- Jack Reacher
- This is 40
- Django Unchained
- Les Miserables
- Parental Guidance
The wait is over. Saw IV has been released, and it has lived up to the expectations I had for it. After the end scene in Saw III, I couldn’t imagine how they could top it. Yet somehow they managed to make a movie that not only upped the gross out factor, but also told us more of the story. While some may see these films as simple blood & gore, it’s not exactly the case. Jigsaw (Tobin Bell) has a story to tell, and a message to convey. Cherish your life. No one can give you time. Save yourself. These are messages and themes that have run throughout the Saw series from the beginning.
For those unfamiliar with the series, Saw IV is the fourth in a horror franchise that has made a name for itself with gruesome, drawn-out death scenes and a killer with a noble purpose. Jigsaw, or John Kramer, seeks to give people the tools to appreciate their own lives. He seeks out drug users, rapists, adulterers, domestic abusers, and others who show no respect for their own life or the lives of others. He places them in “traps” – contraptions he built as a master engineer to give them the choice to survive. Getting out of the traps inevitably causes them incredible pain and injury, but they live to see another day. If they choose not to fight for their own life, the trap will kill them eventually. Jigsaw proved that his twisted methods work when he found an accomplice in a former victim, Amanda (Shawnee Smith).
In the fourth film, we find Jigsaw and Amanda are dead. Detective Matthews (Donnie Wahlberg) who you’ll remember from Saw II, is still missing. Fellow detective Rigg (Lyriq Bent) has let his emotions get in the way of his job and his marriage, and it will cost him. It is his turn to be tested by Jigsaw.
The movie follows several storylines, as is usual with this series. We follow Detective Rigg as he encounters each test. We follow FBI Agents Strahm and Perez as they desperately try to track down Jigsaw before they find more victims on their hands. We also get a deeper look into Jigsaw’s personal life, which is the most interesting part. Jigsaw’s ex-wife, Jill (Betsy Russell), is questioned by police. In a series of flashbacks we learn more about what drove Jigsaw to the life he chose – the extreme circumstances that made him the killer he became. We get to see the moment he changed, his first trap, and why the victim was chosen.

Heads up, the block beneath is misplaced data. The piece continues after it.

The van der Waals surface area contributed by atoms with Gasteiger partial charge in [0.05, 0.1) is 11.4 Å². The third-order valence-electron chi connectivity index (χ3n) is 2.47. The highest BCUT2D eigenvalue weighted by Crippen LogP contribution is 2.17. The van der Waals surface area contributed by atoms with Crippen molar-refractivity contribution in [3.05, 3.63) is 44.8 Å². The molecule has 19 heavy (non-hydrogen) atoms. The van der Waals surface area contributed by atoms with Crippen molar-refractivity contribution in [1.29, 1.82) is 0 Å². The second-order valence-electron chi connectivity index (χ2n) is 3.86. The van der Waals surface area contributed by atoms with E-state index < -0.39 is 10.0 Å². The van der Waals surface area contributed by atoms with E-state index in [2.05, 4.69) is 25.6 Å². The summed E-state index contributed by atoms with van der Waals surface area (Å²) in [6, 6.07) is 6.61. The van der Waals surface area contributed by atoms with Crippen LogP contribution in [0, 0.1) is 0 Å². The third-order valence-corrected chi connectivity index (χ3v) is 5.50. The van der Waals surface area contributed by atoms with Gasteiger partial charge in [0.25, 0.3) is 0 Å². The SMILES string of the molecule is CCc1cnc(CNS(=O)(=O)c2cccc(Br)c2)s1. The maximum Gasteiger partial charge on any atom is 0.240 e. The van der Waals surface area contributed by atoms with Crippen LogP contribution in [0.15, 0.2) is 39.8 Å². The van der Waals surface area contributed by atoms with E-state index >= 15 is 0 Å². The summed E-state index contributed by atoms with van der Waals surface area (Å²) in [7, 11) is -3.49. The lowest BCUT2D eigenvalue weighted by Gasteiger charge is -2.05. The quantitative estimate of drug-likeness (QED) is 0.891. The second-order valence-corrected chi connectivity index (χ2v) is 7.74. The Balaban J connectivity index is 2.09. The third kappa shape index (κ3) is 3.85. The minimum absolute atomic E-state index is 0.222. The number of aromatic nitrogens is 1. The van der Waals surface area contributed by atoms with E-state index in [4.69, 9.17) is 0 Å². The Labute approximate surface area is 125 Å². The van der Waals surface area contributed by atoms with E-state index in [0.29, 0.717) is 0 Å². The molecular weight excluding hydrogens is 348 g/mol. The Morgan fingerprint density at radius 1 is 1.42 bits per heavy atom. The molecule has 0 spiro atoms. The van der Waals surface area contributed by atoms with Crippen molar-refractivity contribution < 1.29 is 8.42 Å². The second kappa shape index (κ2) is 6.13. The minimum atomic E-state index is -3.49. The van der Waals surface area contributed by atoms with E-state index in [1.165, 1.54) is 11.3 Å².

I truly enjoyed the movie. While it is nothing short of disgusting at times, there’s also a deep story, and a moral to the story, believe it or not. Jigsaw is a very, very intelligent man. And in the end it’s his story, not the blood and gore, that entertain me the most. The story of a man so broken and yet so resilient that he believes he can literally change the world one person at a time. He’s a fascinating character.
Of course, the gore is what brings the teenagers out to the films, and there was plenty of it. The opening autopsy scene was even more graphic than the R-rated clip online was. Each of the traps was horribly disgusting and painful to watch. None more so than when we watch Jigsaw watching his first victim attempt to get out of the trap.
The end scene has an outcome typical of Jigsaw’s plans. That’s not to say that you can see it coming. Even as hard as I was looking for clues to what might happen, I missed it all. All I can really say is that the Saw series somehow manages to reinvent the twist-ending with every sequel.
In the end, you need to be a fan of the series in order to understand the entire story. The flashbacks are there, but are vague enough as to almost be inside jokes. However, for heavily invested Saw fans like myself, the movie added to the backstory, continued on the work of Jigsaw, and didn’t damage what’s already happened in the storyline. Sometimes that’s all you can ask for in a sequel. Hopefully the planned Saw V and Saw VI will continue the tradition for two more Halloweens.